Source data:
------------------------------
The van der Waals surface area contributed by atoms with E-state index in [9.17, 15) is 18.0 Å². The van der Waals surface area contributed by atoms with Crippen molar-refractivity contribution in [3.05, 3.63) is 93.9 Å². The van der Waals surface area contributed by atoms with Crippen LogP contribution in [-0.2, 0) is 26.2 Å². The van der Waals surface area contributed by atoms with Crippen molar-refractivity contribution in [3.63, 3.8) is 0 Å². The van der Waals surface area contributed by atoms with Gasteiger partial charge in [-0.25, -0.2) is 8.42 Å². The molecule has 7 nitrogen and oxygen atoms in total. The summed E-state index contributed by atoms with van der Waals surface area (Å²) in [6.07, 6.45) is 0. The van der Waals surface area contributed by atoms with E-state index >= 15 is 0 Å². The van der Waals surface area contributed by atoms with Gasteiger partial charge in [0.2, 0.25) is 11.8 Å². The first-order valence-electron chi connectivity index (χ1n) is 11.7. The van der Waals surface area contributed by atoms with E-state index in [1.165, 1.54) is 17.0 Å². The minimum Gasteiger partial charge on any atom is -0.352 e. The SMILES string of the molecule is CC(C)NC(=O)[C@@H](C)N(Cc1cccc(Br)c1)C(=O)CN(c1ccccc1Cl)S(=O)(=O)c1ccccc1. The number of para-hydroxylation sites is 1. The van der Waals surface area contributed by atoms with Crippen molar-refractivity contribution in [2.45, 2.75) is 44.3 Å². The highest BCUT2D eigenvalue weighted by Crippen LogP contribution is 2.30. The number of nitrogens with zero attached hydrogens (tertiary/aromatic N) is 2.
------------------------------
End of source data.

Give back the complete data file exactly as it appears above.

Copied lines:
The van der Waals surface area contributed by atoms with E-state index in [9.17, 15) is 18.0 Å². The van der Waals surface area contributed by atoms with Crippen molar-refractivity contribution in [3.05, 3.63) is 93.9 Å². The van der Waals surface area contributed by atoms with Crippen LogP contribution in [-0.2, 0) is 26.2 Å². The van der Waals surface area contributed by atoms with Crippen molar-refractivity contribution in [3.63, 3.8) is 0 Å². The van der Waals surface area contributed by atoms with Gasteiger partial charge in [-0.25, -0.2) is 8.42 Å². The molecule has 7 nitrogen and oxygen atoms in total. The summed E-state index contributed by atoms with van der Waals surface area (Å²) in [6.07, 6.45) is 0. The van der Waals surface area contributed by atoms with E-state index >= 15 is 0 Å². The van der Waals surface area contributed by atoms with Gasteiger partial charge in [0.2, 0.25) is 11.8 Å². The first-order valence-electron chi connectivity index (χ1n) is 11.7. The van der Waals surface area contributed by atoms with E-state index in [1.165, 1.54) is 17.0 Å². The minimum Gasteiger partial charge on any atom is -0.352 e. The SMILES string of the molecule is CC(C)NC(=O)[C@@H](C)N(Cc1cccc(Br)c1)C(=O)CN(c1ccccc1Cl)S(=O)(=O)c1ccccc1. The number of para-hydroxylation sites is 1. The van der Waals surface area contributed by atoms with Crippen molar-refractivity contribution in [2.45, 2.75) is 44.3 Å². The highest BCUT2D eigenvalue weighted by Crippen LogP contribution is 2.30. The number of nitrogens with zero attached hydrogens (tertiary/aromatic N) is 2.